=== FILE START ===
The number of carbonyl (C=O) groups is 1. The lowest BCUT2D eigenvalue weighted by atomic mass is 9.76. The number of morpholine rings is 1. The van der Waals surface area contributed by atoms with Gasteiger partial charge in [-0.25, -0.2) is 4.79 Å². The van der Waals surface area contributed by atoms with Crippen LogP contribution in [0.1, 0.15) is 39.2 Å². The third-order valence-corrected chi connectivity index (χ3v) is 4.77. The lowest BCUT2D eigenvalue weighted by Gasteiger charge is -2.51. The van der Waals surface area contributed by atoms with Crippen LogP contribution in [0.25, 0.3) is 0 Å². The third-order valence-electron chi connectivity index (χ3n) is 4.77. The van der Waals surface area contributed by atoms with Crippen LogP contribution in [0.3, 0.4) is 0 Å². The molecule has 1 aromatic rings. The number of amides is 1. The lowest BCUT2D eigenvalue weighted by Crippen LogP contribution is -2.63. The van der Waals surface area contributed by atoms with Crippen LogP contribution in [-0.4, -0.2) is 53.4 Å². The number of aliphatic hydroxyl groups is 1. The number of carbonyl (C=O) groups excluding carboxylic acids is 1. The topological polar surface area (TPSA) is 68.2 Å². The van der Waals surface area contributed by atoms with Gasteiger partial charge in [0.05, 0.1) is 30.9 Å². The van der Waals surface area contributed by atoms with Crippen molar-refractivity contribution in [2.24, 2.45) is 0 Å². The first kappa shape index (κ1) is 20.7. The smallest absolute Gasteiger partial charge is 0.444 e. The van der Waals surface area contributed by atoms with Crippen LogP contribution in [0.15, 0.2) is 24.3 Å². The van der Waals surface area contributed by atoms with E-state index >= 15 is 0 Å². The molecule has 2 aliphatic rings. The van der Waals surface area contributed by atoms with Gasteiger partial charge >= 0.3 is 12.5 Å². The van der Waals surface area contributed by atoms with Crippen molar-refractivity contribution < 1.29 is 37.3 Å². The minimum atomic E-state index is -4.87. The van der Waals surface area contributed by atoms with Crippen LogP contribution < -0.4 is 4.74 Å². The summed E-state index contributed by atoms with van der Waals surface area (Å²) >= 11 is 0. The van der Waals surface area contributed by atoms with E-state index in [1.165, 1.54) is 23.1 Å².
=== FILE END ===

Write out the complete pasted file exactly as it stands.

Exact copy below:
The number of carbonyl (C=O) groups is 1. The lowest BCUT2D eigenvalue weighted by atomic mass is 9.76. The number of morpholine rings is 1. The van der Waals surface area contributed by atoms with Gasteiger partial charge in [-0.25, -0.2) is 4.79 Å². The van der Waals surface area contributed by atoms with Crippen LogP contribution in [0.1, 0.15) is 39.2 Å². The third-order valence-corrected chi connectivity index (χ3v) is 4.77. The lowest BCUT2D eigenvalue weighted by Gasteiger charge is -2.51. The van der Waals surface area contributed by atoms with Crippen LogP contribution in [0.25, 0.3) is 0 Å². The third-order valence-electron chi connectivity index (χ3n) is 4.77. The van der Waals surface area contributed by atoms with Crippen LogP contribution in [0.3, 0.4) is 0 Å². The molecule has 1 aromatic rings. The number of amides is 1. The lowest BCUT2D eigenvalue weighted by Crippen LogP contribution is -2.63. The van der Waals surface area contributed by atoms with Crippen LogP contribution in [-0.4, -0.2) is 53.4 Å². The number of aliphatic hydroxyl groups is 1. The number of carbonyl (C=O) groups excluding carboxylic acids is 1. The topological polar surface area (TPSA) is 68.2 Å². The van der Waals surface area contributed by atoms with Gasteiger partial charge in [0.05, 0.1) is 30.9 Å². The van der Waals surface area contributed by atoms with Crippen molar-refractivity contribution in [2.24, 2.45) is 0 Å². The first kappa shape index (κ1) is 20.7. The smallest absolute Gasteiger partial charge is 0.444 e. The van der Waals surface area contributed by atoms with Crippen LogP contribution in [0.15, 0.2) is 24.3 Å². The van der Waals surface area contributed by atoms with E-state index >= 15 is 0 Å². The molecule has 2 aliphatic rings. The van der Waals surface area contributed by atoms with Gasteiger partial charge >= 0.3 is 12.5 Å². The van der Waals surface area contributed by atoms with Crippen molar-refractivity contribution < 1.29 is 37.3 Å². The minimum atomic E-state index is -4.87. The van der Waals surface area contributed by atoms with Crippen LogP contribution < -0.4 is 4.74 Å². The summed E-state index contributed by atoms with van der Waals surface area (Å²) >= 11 is 0. The van der Waals surface area contributed by atoms with E-state index in [1.165, 1.54) is 23.1 Å².